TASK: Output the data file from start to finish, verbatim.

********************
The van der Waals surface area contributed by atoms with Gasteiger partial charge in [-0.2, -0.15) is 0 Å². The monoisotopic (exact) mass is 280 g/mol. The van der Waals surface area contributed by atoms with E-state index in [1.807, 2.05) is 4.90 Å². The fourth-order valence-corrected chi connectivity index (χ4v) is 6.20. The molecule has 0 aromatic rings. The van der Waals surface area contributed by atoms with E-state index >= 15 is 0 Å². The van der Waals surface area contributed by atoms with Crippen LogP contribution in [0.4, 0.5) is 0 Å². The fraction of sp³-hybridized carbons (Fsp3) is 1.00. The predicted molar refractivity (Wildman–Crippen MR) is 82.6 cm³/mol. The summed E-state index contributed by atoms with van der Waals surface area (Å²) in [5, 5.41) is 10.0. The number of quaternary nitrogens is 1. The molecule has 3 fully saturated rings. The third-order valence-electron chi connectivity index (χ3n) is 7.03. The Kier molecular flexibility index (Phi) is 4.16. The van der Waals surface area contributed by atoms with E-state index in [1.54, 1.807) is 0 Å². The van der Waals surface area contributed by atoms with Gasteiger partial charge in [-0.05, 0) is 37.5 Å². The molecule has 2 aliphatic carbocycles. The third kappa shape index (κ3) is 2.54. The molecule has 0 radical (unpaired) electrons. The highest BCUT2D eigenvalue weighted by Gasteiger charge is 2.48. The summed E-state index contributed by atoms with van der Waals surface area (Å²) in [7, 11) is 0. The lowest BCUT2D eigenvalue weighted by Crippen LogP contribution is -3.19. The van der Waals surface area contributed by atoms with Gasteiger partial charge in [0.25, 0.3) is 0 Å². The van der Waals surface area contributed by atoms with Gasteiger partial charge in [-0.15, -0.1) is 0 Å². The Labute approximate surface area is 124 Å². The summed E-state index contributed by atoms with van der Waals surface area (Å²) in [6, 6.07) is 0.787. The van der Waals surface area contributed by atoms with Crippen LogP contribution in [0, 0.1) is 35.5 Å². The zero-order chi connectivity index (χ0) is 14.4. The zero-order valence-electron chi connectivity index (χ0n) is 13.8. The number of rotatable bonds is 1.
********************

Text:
The van der Waals surface area contributed by atoms with Gasteiger partial charge in [-0.2, -0.15) is 0 Å². The monoisotopic (exact) mass is 280 g/mol. The van der Waals surface area contributed by atoms with E-state index in [1.807, 2.05) is 4.90 Å². The fourth-order valence-corrected chi connectivity index (χ4v) is 6.20. The molecule has 0 aromatic rings. The van der Waals surface area contributed by atoms with E-state index >= 15 is 0 Å². The van der Waals surface area contributed by atoms with Crippen LogP contribution in [0.4, 0.5) is 0 Å². The fraction of sp³-hybridized carbons (Fsp3) is 1.00. The predicted molar refractivity (Wildman–Crippen MR) is 82.6 cm³/mol. The summed E-state index contributed by atoms with van der Waals surface area (Å²) in [5, 5.41) is 10.0. The number of quaternary nitrogens is 1. The molecule has 3 fully saturated rings. The third-order valence-electron chi connectivity index (χ3n) is 7.03. The Kier molecular flexibility index (Phi) is 4.16. The van der Waals surface area contributed by atoms with E-state index in [1.54, 1.807) is 0 Å². The van der Waals surface area contributed by atoms with Gasteiger partial charge in [-0.05, 0) is 37.5 Å². The molecule has 2 aliphatic carbocycles. The third kappa shape index (κ3) is 2.54. The molecule has 0 radical (unpaired) electrons. The highest BCUT2D eigenvalue weighted by Gasteiger charge is 2.48. The summed E-state index contributed by atoms with van der Waals surface area (Å²) in [7, 11) is 0. The lowest BCUT2D eigenvalue weighted by Crippen LogP contribution is -3.19. The van der Waals surface area contributed by atoms with Gasteiger partial charge in [0.25, 0.3) is 0 Å². The van der Waals surface area contributed by atoms with Gasteiger partial charge in [-0.15, -0.1) is 0 Å². The Labute approximate surface area is 124 Å². The summed E-state index contributed by atoms with van der Waals surface area (Å²) in [6, 6.07) is 0.787. The van der Waals surface area contributed by atoms with Crippen LogP contribution in [0, 0.1) is 35.5 Å². The zero-order chi connectivity index (χ0) is 14.4. The zero-order valence-electron chi connectivity index (χ0n) is 13.8. The number of rotatable bonds is 1.